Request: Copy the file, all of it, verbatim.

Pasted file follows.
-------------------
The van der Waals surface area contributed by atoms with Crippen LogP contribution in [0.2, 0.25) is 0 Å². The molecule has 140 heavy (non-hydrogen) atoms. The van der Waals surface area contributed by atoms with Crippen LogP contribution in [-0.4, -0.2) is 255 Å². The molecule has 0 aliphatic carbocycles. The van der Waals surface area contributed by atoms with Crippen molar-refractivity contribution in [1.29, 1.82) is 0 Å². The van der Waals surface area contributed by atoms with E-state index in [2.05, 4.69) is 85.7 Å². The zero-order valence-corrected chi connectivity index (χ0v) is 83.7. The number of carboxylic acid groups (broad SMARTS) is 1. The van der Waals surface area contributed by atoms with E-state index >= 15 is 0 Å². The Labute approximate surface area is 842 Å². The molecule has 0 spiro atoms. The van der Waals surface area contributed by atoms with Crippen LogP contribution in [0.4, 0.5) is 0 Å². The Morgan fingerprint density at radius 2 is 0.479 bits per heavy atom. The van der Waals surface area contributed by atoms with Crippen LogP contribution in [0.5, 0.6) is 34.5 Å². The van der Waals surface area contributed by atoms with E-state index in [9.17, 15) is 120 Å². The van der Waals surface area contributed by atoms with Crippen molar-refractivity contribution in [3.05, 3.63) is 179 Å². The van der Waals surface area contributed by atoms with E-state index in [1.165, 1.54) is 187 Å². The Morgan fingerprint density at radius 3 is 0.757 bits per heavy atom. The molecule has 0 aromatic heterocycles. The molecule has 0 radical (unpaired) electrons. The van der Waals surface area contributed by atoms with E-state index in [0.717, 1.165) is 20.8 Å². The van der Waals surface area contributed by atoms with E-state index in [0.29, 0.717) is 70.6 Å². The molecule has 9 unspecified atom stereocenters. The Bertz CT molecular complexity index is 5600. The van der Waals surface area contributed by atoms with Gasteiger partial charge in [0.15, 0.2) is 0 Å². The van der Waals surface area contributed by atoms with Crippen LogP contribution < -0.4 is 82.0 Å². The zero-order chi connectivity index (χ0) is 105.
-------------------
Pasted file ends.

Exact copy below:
The van der Waals surface area contributed by atoms with Crippen LogP contribution in [0.2, 0.25) is 0 Å². The molecule has 140 heavy (non-hydrogen) atoms. The van der Waals surface area contributed by atoms with Crippen LogP contribution in [-0.4, -0.2) is 255 Å². The molecule has 0 aliphatic carbocycles. The van der Waals surface area contributed by atoms with Crippen molar-refractivity contribution in [1.29, 1.82) is 0 Å². The van der Waals surface area contributed by atoms with E-state index in [2.05, 4.69) is 85.7 Å². The zero-order valence-corrected chi connectivity index (χ0v) is 83.7. The number of carboxylic acid groups (broad SMARTS) is 1. The van der Waals surface area contributed by atoms with E-state index >= 15 is 0 Å². The Labute approximate surface area is 842 Å². The molecule has 0 spiro atoms. The van der Waals surface area contributed by atoms with Crippen LogP contribution in [0.4, 0.5) is 0 Å². The Morgan fingerprint density at radius 2 is 0.479 bits per heavy atom. The van der Waals surface area contributed by atoms with Crippen LogP contribution in [0.5, 0.6) is 34.5 Å². The van der Waals surface area contributed by atoms with E-state index in [9.17, 15) is 120 Å². The van der Waals surface area contributed by atoms with Crippen molar-refractivity contribution in [3.05, 3.63) is 179 Å². The van der Waals surface area contributed by atoms with E-state index in [1.165, 1.54) is 187 Å². The Morgan fingerprint density at radius 3 is 0.757 bits per heavy atom. The molecule has 0 aromatic heterocycles. The molecule has 0 radical (unpaired) electrons. The van der Waals surface area contributed by atoms with E-state index in [0.717, 1.165) is 20.8 Å². The van der Waals surface area contributed by atoms with E-state index in [0.29, 0.717) is 70.6 Å². The molecule has 9 unspecified atom stereocenters. The Bertz CT molecular complexity index is 5600. The van der Waals surface area contributed by atoms with Gasteiger partial charge in [0.15, 0.2) is 0 Å². The van der Waals surface area contributed by atoms with Crippen LogP contribution < -0.4 is 82.0 Å². The zero-order chi connectivity index (χ0) is 105.